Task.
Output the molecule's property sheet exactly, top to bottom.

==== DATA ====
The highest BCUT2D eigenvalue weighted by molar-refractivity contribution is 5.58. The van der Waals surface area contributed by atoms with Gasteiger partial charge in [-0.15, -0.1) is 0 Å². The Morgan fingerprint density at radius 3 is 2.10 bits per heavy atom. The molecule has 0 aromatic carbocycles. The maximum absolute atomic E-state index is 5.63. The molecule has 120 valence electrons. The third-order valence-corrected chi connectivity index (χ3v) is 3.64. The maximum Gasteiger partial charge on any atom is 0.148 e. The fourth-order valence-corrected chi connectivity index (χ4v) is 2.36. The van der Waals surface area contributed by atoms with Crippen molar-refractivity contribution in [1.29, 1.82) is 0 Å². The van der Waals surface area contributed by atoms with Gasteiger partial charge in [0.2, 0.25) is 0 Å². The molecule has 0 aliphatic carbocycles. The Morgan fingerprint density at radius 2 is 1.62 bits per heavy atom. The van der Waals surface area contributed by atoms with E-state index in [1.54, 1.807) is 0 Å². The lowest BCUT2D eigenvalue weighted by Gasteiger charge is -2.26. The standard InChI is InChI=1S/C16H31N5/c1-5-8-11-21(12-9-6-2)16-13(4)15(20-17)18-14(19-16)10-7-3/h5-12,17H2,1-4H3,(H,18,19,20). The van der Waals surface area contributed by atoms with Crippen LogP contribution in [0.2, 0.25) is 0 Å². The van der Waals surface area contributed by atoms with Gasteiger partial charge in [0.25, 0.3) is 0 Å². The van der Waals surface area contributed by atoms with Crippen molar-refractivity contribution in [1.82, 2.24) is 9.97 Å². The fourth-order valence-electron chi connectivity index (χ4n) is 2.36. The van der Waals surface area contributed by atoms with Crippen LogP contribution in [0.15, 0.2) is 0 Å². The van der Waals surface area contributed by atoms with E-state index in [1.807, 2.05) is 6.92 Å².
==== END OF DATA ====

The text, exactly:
The highest BCUT2D eigenvalue weighted by molar-refractivity contribution is 5.58. The van der Waals surface area contributed by atoms with Gasteiger partial charge in [-0.15, -0.1) is 0 Å². The Morgan fingerprint density at radius 3 is 2.10 bits per heavy atom. The molecule has 0 aromatic carbocycles. The maximum absolute atomic E-state index is 5.63. The molecule has 120 valence electrons. The third-order valence-corrected chi connectivity index (χ3v) is 3.64. The maximum Gasteiger partial charge on any atom is 0.148 e. The fourth-order valence-corrected chi connectivity index (χ4v) is 2.36. The van der Waals surface area contributed by atoms with Crippen molar-refractivity contribution in [1.29, 1.82) is 0 Å². The van der Waals surface area contributed by atoms with Gasteiger partial charge in [0.2, 0.25) is 0 Å². The molecule has 0 aliphatic carbocycles. The Morgan fingerprint density at radius 2 is 1.62 bits per heavy atom. The van der Waals surface area contributed by atoms with E-state index in [1.54, 1.807) is 0 Å². The lowest BCUT2D eigenvalue weighted by Gasteiger charge is -2.26. The standard InChI is InChI=1S/C16H31N5/c1-5-8-11-21(12-9-6-2)16-13(4)15(20-17)18-14(19-16)10-7-3/h5-12,17H2,1-4H3,(H,18,19,20). The van der Waals surface area contributed by atoms with Crippen LogP contribution in [0.2, 0.25) is 0 Å². The van der Waals surface area contributed by atoms with Gasteiger partial charge in [0.25, 0.3) is 0 Å². The van der Waals surface area contributed by atoms with Crippen molar-refractivity contribution in [1.82, 2.24) is 9.97 Å². The fourth-order valence-electron chi connectivity index (χ4n) is 2.36. The van der Waals surface area contributed by atoms with Crippen LogP contribution in [0.15, 0.2) is 0 Å². The van der Waals surface area contributed by atoms with E-state index in [1.807, 2.05) is 6.92 Å².